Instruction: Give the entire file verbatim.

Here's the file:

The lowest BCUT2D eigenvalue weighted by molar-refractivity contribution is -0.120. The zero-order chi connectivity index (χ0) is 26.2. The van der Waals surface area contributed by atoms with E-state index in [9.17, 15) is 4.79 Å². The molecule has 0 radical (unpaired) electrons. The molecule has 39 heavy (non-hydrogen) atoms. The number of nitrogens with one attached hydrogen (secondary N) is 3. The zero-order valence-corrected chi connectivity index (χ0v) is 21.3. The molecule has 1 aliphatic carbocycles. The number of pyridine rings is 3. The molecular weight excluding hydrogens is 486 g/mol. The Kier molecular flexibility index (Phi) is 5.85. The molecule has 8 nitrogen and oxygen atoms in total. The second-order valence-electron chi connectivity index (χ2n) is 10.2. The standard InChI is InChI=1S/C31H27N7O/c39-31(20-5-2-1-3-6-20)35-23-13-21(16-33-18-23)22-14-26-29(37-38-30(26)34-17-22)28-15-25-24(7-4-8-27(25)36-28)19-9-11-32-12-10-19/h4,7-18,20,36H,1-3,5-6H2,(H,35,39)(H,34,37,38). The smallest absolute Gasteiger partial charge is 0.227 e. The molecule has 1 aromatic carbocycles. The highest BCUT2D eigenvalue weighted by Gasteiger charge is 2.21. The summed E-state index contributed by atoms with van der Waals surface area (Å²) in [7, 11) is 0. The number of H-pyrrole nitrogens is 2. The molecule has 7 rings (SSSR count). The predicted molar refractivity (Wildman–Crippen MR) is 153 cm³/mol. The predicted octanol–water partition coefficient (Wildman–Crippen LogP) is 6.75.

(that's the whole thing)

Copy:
The lowest BCUT2D eigenvalue weighted by molar-refractivity contribution is -0.120. The zero-order chi connectivity index (χ0) is 26.2. The van der Waals surface area contributed by atoms with E-state index in [9.17, 15) is 4.79 Å². The molecule has 0 radical (unpaired) electrons. The molecule has 39 heavy (non-hydrogen) atoms. The number of nitrogens with one attached hydrogen (secondary N) is 3. The zero-order valence-corrected chi connectivity index (χ0v) is 21.3. The molecule has 1 aliphatic carbocycles. The number of pyridine rings is 3. The molecular weight excluding hydrogens is 486 g/mol. The Kier molecular flexibility index (Phi) is 5.85. The molecule has 8 nitrogen and oxygen atoms in total. The second-order valence-electron chi connectivity index (χ2n) is 10.2. The standard InChI is InChI=1S/C31H27N7O/c39-31(20-5-2-1-3-6-20)35-23-13-21(16-33-18-23)22-14-26-29(37-38-30(26)34-17-22)28-15-25-24(7-4-8-27(25)36-28)19-9-11-32-12-10-19/h4,7-18,20,36H,1-3,5-6H2,(H,35,39)(H,34,37,38). The smallest absolute Gasteiger partial charge is 0.227 e. The molecule has 1 aromatic carbocycles. The highest BCUT2D eigenvalue weighted by Gasteiger charge is 2.21. The summed E-state index contributed by atoms with van der Waals surface area (Å²) in [7, 11) is 0. The number of H-pyrrole nitrogens is 2. The molecule has 7 rings (SSSR count). The predicted molar refractivity (Wildman–Crippen MR) is 153 cm³/mol. The predicted octanol–water partition coefficient (Wildman–Crippen LogP) is 6.75.